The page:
Being more physically active, increasing frequency, duration or volume per week has demonstrated to have great maternal and fetal health benefits. There is a clear dose-response relationship between intensity of exercise and reducing ones odds of hypertension and depressive symptoms during pregnancy.
- Both aerobic and resistance training should be incorporated for maximal benefit
Brisk walking, stationary hiking, swimming, jogging are okay to maintain during pregnancy. It is suggested to avoid sports or activities that increase ones risk of contact or falling, like horseback riding, ice hockey, downhill skiing and gymnastics.
- Pelvic Floor Muscle Training (PFMT) or Kegel exercises may be done on a daily basis to reduce the risk of urinary incontinence.
Of course, it is best to see a Pelvic Floor Physiotherapist to learn the proper execution of the exercise first!
Based on the literature, all women are strongly encouraged to be physically active throughout pregnancy, granted there are no severe contraindications to exercise, such as: ruptured membranes, pre-eclampsia, pre-mature labour, uncontrolled type 1 diabetes, intrauterine growth restriction and other pre-existing medical conditions.
Some Additional Considerations:
If you were relatively active prior to your pregnancy, there is no evidence to suggest that you must adapt or “slow down”. Rather it is recommended to maintain the same level of activity.
If you are new to regular exercise, it is recommended to meet the guidelines gradually. Increasing the frequency, volume and duration progressively each week. The standard recommendation is 10% a week!
Lightly discussed in the guidelines is Diastasis-Rectus Abdominus (DRA), which is the separation of the abdominal muscles that results from the stretching and expansion of the abdominal wall. The separation of the six-pack muscle occurs in about 70% of pregnant women during their third trimester. You can read more about DRA in my last blog.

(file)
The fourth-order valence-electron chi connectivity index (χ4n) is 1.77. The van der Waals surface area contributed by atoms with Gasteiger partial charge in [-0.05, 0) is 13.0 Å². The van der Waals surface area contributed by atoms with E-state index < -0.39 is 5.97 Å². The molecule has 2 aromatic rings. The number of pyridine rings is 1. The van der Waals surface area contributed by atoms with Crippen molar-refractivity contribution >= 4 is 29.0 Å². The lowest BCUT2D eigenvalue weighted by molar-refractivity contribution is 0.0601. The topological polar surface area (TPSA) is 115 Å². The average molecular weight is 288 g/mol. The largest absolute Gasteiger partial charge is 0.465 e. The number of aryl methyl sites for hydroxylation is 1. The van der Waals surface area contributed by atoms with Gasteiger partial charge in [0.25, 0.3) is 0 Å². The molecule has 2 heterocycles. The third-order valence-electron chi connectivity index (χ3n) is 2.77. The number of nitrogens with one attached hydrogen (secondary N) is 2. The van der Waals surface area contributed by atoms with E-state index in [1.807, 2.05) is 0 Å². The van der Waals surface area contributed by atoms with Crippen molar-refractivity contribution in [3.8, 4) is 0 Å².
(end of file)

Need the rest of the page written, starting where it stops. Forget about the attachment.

Exercise during any stage of life has many physical and mental benefits, pregnancy is no exception! It is best to understand what level of activity is appropriate during pregnancy, but, to think exercise during pregnancy is unsafe, is a misconception. Women, should not be concerned about maintaining a physically active lifestyle or starting to become physically active during their pregnancy. Overall, regular exercise during pregnancy has demonstrated to have preventative and therapeutic maternal-fetal effects. It was my intention to outline the facts about exercise during pregnancy, in the hopes of making it more approachable. I hope that this information has allowed you to feel more confident about being physically active during your own pregnancy, or to share some knowledge with a friend!
Florence was first introduced to alternative therapeutic modalities in her teens, as a dancer and competitive athlete. After high school, Florence furthered her dance training and obtained her Honors Bachelor of Science in Kinesiology from McMaster University. Teaming up with the artistic director of the McMaster University contemporary dance company, she developed introductory dance classes for children and teens across Hamilton. Inspired to further her teaching skill-set, she obtained her yoga teacher certification in Hatha yoga. Florence teaches across the city and combines her knowledge of human kinetics, dance, strength and conditioning, and yoga. Teaching movement to pre and postnatal women, and coaching as a birth doula, she gained a unique perspective into the supportive systems available to new and expecting mothers. Florence has an affinity for the holistic approach to women’s care. She is passionate about the assimilation of progressive knowledge to educate and empower women at any stage of life including: pre-conception, pregnancy and recovery after birth. Most recently, Florence completed her five years of study at the Canadian College of Osteopathy in Toronto. As a manual therapist, she believes in having her patients actively participate in their healing. She currently is working to complete her thesis which will examine how osteopathic treatment effects diastasis-recti abdominus in postnatal women.